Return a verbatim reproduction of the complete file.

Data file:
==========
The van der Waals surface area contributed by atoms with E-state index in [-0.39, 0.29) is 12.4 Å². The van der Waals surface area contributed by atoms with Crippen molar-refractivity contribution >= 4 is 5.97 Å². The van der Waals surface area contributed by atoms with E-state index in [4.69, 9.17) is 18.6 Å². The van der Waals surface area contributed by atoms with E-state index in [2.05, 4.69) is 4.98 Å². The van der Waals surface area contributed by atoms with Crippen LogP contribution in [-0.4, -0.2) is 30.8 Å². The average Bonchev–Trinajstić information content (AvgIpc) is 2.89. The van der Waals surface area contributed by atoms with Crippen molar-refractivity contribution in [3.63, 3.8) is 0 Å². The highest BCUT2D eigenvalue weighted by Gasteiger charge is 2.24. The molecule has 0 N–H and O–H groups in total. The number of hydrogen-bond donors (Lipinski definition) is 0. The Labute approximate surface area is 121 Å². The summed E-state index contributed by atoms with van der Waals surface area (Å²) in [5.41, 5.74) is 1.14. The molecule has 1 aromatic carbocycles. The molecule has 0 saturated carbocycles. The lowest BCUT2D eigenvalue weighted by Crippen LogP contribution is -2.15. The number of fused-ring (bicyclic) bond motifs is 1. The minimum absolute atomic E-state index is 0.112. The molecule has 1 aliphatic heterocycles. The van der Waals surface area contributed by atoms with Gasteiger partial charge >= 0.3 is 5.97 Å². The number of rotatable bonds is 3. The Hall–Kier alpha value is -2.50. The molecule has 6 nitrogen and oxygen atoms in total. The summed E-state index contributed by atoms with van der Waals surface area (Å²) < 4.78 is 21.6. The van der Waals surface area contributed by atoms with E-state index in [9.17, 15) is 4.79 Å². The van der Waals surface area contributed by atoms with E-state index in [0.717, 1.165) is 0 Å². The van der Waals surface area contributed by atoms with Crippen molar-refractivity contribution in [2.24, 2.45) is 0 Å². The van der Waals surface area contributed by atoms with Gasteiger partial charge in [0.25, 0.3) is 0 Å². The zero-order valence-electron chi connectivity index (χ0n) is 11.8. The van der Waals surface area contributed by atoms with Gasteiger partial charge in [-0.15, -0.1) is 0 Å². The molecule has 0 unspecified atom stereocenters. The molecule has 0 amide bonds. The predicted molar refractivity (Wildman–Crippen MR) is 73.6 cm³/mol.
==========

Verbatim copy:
The van der Waals surface area contributed by atoms with E-state index in [-0.39, 0.29) is 12.4 Å². The van der Waals surface area contributed by atoms with Crippen molar-refractivity contribution >= 4 is 5.97 Å². The van der Waals surface area contributed by atoms with E-state index in [4.69, 9.17) is 18.6 Å². The van der Waals surface area contributed by atoms with E-state index in [2.05, 4.69) is 4.98 Å². The van der Waals surface area contributed by atoms with Crippen LogP contribution in [-0.4, -0.2) is 30.8 Å². The average Bonchev–Trinajstić information content (AvgIpc) is 2.89. The van der Waals surface area contributed by atoms with Crippen molar-refractivity contribution in [3.63, 3.8) is 0 Å². The highest BCUT2D eigenvalue weighted by Gasteiger charge is 2.24. The molecule has 0 N–H and O–H groups in total. The number of hydrogen-bond donors (Lipinski definition) is 0. The Labute approximate surface area is 121 Å². The summed E-state index contributed by atoms with van der Waals surface area (Å²) in [5.41, 5.74) is 1.14. The molecule has 1 aromatic carbocycles. The molecule has 0 saturated carbocycles. The lowest BCUT2D eigenvalue weighted by Crippen LogP contribution is -2.15. The number of fused-ring (bicyclic) bond motifs is 1. The minimum absolute atomic E-state index is 0.112. The molecule has 1 aliphatic heterocycles. The van der Waals surface area contributed by atoms with Gasteiger partial charge >= 0.3 is 5.97 Å². The number of rotatable bonds is 3. The Hall–Kier alpha value is -2.50. The molecule has 6 nitrogen and oxygen atoms in total. The summed E-state index contributed by atoms with van der Waals surface area (Å²) < 4.78 is 21.6. The van der Waals surface area contributed by atoms with E-state index in [9.17, 15) is 4.79 Å². The van der Waals surface area contributed by atoms with E-state index in [0.717, 1.165) is 0 Å². The van der Waals surface area contributed by atoms with Crippen molar-refractivity contribution in [2.24, 2.45) is 0 Å². The van der Waals surface area contributed by atoms with Gasteiger partial charge in [0.25, 0.3) is 0 Å². The zero-order valence-electron chi connectivity index (χ0n) is 11.8. The van der Waals surface area contributed by atoms with Gasteiger partial charge in [-0.15, -0.1) is 0 Å². The molecule has 0 unspecified atom stereocenters. The molecule has 0 amide bonds. The predicted molar refractivity (Wildman–Crippen MR) is 73.6 cm³/mol.